5. Consider the cost of long-term care. If you are getting married very late in life, there's a chance that you or your spouse will need long-term care during your marriage. According to Branton of Mosaic Financial Partners, the average stay at a long-term care facility is three years, and the price tag for that can be $200,000 to $300,000. If your betrothed doesn't have that kind of money or long-term care insurance, you might end up footing the bill for their care someday. Medicare, according to Branton, only covers about 2 percent of the cost of long-term care. In addition, as a married couple, you may have to spend down your collective assets significantly before becoming eligible for Medicaid coverage, he said. If you are thinking about marriage at an older age, "none of these things should be deal breakers," said Branton, "just considerations and issues to be dealt with."

What happened to the OTHER Married At First Sight couples? As one pair get their marriage annulled, how the other strangers fared when the cameras stopped rolling

I worried he might not appreciate my sense of humour but I figured that if we were as good a match as the professionals had predicted then he should get it.'
He did and replied joking, 'You'd better be as you're buying the drinks.' He added: 'I was really pleased to hear from her.' They then met in London the next day.

Sam, a chartered surveyor, said she was 'incredibly glad we didn't do it,' about walking down the aisle after she got cold feet two weeks before her February nuptials and pulled out, leaving two other couples to march to the altar

The programme said: 'The prospect of marrying a stranger is too hard for some of Sam's family to accept and so for Sam and Jack, the experiment comes to an end.'
But the couple spoke to MailOnline in July when they met in a less pressured environment and although Sam said then: 'It's too early to talk about love,' she added, 'But we have an amazing connection.'

Despite two couples falling by the wayside, one couple who did walk down the aisle are still together.
James Ord-Hume, 33, a university programmes manager, and his 32-year-old events manager bride Emma Rathbone, both from London, were on holiday together, five months into their union.
They were put together by programme makers after being subjected to a barrage of personality tests that were meant to find matches most likely to result in lasting marriages.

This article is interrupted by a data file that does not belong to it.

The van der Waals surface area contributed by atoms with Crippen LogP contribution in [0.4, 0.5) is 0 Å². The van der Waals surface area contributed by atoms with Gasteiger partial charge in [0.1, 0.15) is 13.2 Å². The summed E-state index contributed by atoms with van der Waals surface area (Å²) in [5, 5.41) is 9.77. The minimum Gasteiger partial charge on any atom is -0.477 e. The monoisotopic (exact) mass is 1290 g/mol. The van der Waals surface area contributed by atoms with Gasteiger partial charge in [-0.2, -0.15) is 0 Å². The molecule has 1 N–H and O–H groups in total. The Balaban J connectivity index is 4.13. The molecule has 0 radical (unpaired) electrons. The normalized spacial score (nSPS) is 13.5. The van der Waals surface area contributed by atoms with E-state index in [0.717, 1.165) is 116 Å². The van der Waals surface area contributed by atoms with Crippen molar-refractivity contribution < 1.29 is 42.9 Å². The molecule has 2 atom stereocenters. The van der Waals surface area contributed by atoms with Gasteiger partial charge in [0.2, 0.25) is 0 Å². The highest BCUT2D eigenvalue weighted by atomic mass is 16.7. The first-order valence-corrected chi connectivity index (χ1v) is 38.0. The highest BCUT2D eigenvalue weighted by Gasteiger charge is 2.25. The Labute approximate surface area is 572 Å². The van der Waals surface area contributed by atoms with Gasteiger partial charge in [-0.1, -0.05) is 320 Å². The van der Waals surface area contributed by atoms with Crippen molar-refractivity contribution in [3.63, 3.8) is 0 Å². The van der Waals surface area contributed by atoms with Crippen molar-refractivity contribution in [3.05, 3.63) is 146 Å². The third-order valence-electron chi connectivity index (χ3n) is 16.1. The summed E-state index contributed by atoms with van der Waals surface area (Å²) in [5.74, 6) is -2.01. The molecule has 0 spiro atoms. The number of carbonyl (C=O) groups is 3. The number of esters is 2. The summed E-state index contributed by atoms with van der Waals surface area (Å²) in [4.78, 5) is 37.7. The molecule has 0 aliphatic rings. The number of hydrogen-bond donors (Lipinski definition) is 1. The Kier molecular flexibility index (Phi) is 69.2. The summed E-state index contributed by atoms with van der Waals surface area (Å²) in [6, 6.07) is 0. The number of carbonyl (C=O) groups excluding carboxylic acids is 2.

Interviews the couple gave after their wedding revealed: 'We don't fancy each other.'
Emma, an events manager, admitted: 'Physically, we've both said, if we met in the pub, we probably wouldn't stop for each other. Obviously, attraction is very important and that can affect your sexual relationship, so we have some work to do in that area.'
Speaking about the moment they met James, an university course co-ordinator, said: 'I think "awkward" might be the word of the day.'
Emma was not gushing about the day either saying: 'In the lead-up, I was nervous, but excited. When I saw James, my first thought was relief - he had nice eyes and looked smart. He immediately put me at ease.'

Viewers had expected the couple who would last would be Jason Knowles and Kate Stewart. 
They had sparks flying on the show, and shared a steamy kiss in a jacuzzi during filming. 
But they split up less than two weeks after their February wedding as Jason was caught using the dating app Tinder by one of his new wife's friends. 
Court paperwork shown to the judge revealed Ms Stewart wanted nullification on the grounds that Jason had 'wilfully' refused to consummate the marriage.
Judge Yvonne Gibson heard the case at a family court hearing in London which lasted less than two minutes. Neither of the couple was at the hearing.
The judge granted Ms Stewart the decree of nullity after she ruled that the marriage to Mr Knowles was never consummated and she would 'find it intolerable to live with him'. 
Although they split up in less than two weeks it has taken eight months for the matter to reach court.
Jason claims he went on Tinder because he realised the fleeting relationship would never work out.
Rather ungallantly, he also claimed he never fancied Ms Stewart, scoring her picture just two marks out of seven in the programme's matching stage.
In the TV show the couples met for the first time at the altar after having been selected by five experts, including Church of England vicar Nick Devenish, a sex therapist, a psychologists and two anthropologists.
The couple married in front of friends and family at a small civil ceremony in February before going on honeymoon to Ireland.
But what should have been a romantic getaway was the beginning of the end for the marriage.
Jason said later: 'We would kiss and cuddle but it's a strange thing to be lying next to a complete stranger night after night.
'At the start of the process they told us to send us a list of deal breakers and said we would not be matched with anyone who had them.